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Elliott Calls Capgemini’s $4 Billion Altran Bid Too Low

Amy Thomson

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Activist investor Elliott Management Corp. said that Capgemini SE’s offer for Altran Technologies SA is inadequate and called the sales process flawed.

Elliott, which has built up a position of more than 10% in Altran, believes that a fair value for the company is more than 20 euros a share, based on analysts’ estimates for the company’s future earnings, it said in a statement on Wednesday. The firm had said in an earlier filing that Capgemini’s current offer of 14-euros-a-share, or 3.6 billion euros ($4 billion) excluding debt, undervalues the company.

“Altran shareholders are offered an inadequate premium to forgo the company’s promising standalone prospects, despite the huge value-creation potential of the combination,’’ Elliott said in the statement.

Altran shares rose 0.2% to 14.07 euros at 10:25 a.m. in Paris. The stock’s gained about 23% since Capgemini’s offer in June.

Capgemini’s incoming CEO Aiman Ezzat said at the Morgan Stanley European Technology, Media & Telecom Conference in Barcelona this month that the company’s bid for Altran isn’t going up. The deal was supposed to close this year, but has likely been delayed until 2020 after a shareholder lobby raised objections in a French court.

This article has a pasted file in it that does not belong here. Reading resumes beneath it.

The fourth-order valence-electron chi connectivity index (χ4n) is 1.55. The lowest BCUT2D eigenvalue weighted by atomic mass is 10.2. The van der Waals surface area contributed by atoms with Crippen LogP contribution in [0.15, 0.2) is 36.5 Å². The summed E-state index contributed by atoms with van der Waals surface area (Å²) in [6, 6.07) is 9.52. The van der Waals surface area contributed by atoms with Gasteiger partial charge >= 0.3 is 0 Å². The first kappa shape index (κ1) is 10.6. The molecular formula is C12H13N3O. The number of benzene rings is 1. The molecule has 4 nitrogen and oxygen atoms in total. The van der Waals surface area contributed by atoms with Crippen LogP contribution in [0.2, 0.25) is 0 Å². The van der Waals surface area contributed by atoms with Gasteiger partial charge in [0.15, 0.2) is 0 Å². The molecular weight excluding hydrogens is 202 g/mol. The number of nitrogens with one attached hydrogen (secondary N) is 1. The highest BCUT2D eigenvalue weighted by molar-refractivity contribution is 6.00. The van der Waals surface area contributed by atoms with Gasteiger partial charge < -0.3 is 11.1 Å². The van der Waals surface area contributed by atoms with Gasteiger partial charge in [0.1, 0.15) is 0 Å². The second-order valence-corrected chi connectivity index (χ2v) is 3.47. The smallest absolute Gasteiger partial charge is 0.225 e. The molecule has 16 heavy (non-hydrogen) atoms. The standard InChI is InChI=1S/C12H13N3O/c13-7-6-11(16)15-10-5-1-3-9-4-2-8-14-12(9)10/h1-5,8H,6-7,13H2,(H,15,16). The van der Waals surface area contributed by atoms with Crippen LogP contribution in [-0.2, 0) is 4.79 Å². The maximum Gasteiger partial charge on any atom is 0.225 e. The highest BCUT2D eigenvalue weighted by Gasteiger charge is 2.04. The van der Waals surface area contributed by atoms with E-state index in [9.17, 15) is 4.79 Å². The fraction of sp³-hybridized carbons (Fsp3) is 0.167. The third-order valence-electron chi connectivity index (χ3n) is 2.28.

A spokesman for Capgemini said the company doesn’t have any further comment. A spokeswoman for Altran said that they’ve been in touch with Elliott and is aware of its concerns, and that the company believes that the sales process has followed regulations.

Read more about the shareholder lawsuit here.

The Altran deal will help address an engineering shortage in Europe and the U.S. that’s left tech companies short on employees, Ezzat said. When combined Capgemini and Altran -- also based in Paris -- will be able to help clients in areas such as cloud computing, the internet of things, 5G, and artificial intelligence software, Capgemini’s current CEO Paul Hermelin said in a statement in June when the deal was announced.

“There’s much more demand for engineers than there is capacity in the western world,” Ezzat said in Barcelona. “There’s no alternative unless we find a way to automate all the engineering work.”

The deal announced in June requires that 50.1% of Altran shares be tendered for the transaction to proceed. Under French law, Capgemini would need 90% of shares to squeeze out the minority holders, making Elliott raising its stake to more than 10% a pivotal consideration.

(Updates with Elliott quote in third paragraph. A previous version corrected the timing of an earlier Elliott statement.)

To contact the reporter on this story: Amy Thomson in London at athomson6@bloomberg.net

To contact the editors responsible for this story: Giles Turner at gturner35@bloomberg.net, Amy Thomson

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